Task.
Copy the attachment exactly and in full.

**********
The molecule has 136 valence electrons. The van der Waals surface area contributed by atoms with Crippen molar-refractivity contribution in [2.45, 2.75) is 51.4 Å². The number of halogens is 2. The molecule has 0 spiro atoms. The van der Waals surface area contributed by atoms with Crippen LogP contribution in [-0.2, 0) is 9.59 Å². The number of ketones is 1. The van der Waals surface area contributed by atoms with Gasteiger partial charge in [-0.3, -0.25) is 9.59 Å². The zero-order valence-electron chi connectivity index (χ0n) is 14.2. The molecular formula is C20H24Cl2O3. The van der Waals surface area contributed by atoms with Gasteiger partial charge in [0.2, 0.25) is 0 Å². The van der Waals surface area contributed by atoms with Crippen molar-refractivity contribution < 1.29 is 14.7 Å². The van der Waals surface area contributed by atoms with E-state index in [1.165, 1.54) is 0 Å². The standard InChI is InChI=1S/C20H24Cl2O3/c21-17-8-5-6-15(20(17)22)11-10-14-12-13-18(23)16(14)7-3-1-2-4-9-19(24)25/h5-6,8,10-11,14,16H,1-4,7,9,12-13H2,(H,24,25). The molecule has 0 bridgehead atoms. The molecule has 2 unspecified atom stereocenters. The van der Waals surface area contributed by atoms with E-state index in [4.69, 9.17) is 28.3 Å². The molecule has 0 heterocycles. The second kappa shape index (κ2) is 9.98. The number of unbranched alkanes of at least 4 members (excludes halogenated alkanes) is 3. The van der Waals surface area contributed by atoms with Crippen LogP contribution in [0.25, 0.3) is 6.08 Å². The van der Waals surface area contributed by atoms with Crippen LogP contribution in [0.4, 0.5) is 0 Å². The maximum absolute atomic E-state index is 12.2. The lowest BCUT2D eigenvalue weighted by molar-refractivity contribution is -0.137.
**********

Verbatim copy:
The molecule has 136 valence electrons. The van der Waals surface area contributed by atoms with Crippen molar-refractivity contribution in [2.45, 2.75) is 51.4 Å². The number of halogens is 2. The molecule has 0 spiro atoms. The van der Waals surface area contributed by atoms with Crippen LogP contribution in [-0.2, 0) is 9.59 Å². The number of ketones is 1. The van der Waals surface area contributed by atoms with Gasteiger partial charge in [-0.3, -0.25) is 9.59 Å². The zero-order valence-electron chi connectivity index (χ0n) is 14.2. The molecular formula is C20H24Cl2O3. The van der Waals surface area contributed by atoms with Gasteiger partial charge in [0.2, 0.25) is 0 Å². The van der Waals surface area contributed by atoms with Crippen molar-refractivity contribution < 1.29 is 14.7 Å². The van der Waals surface area contributed by atoms with E-state index in [1.165, 1.54) is 0 Å². The standard InChI is InChI=1S/C20H24Cl2O3/c21-17-8-5-6-15(20(17)22)11-10-14-12-13-18(23)16(14)7-3-1-2-4-9-19(24)25/h5-6,8,10-11,14,16H,1-4,7,9,12-13H2,(H,24,25). The molecule has 0 bridgehead atoms. The molecule has 2 unspecified atom stereocenters. The van der Waals surface area contributed by atoms with E-state index in [4.69, 9.17) is 28.3 Å². The molecule has 0 heterocycles. The second kappa shape index (κ2) is 9.98. The number of unbranched alkanes of at least 4 members (excludes halogenated alkanes) is 3. The van der Waals surface area contributed by atoms with Crippen LogP contribution in [0.25, 0.3) is 6.08 Å². The van der Waals surface area contributed by atoms with Crippen LogP contribution in [0.4, 0.5) is 0 Å². The maximum absolute atomic E-state index is 12.2. The lowest BCUT2D eigenvalue weighted by molar-refractivity contribution is -0.137.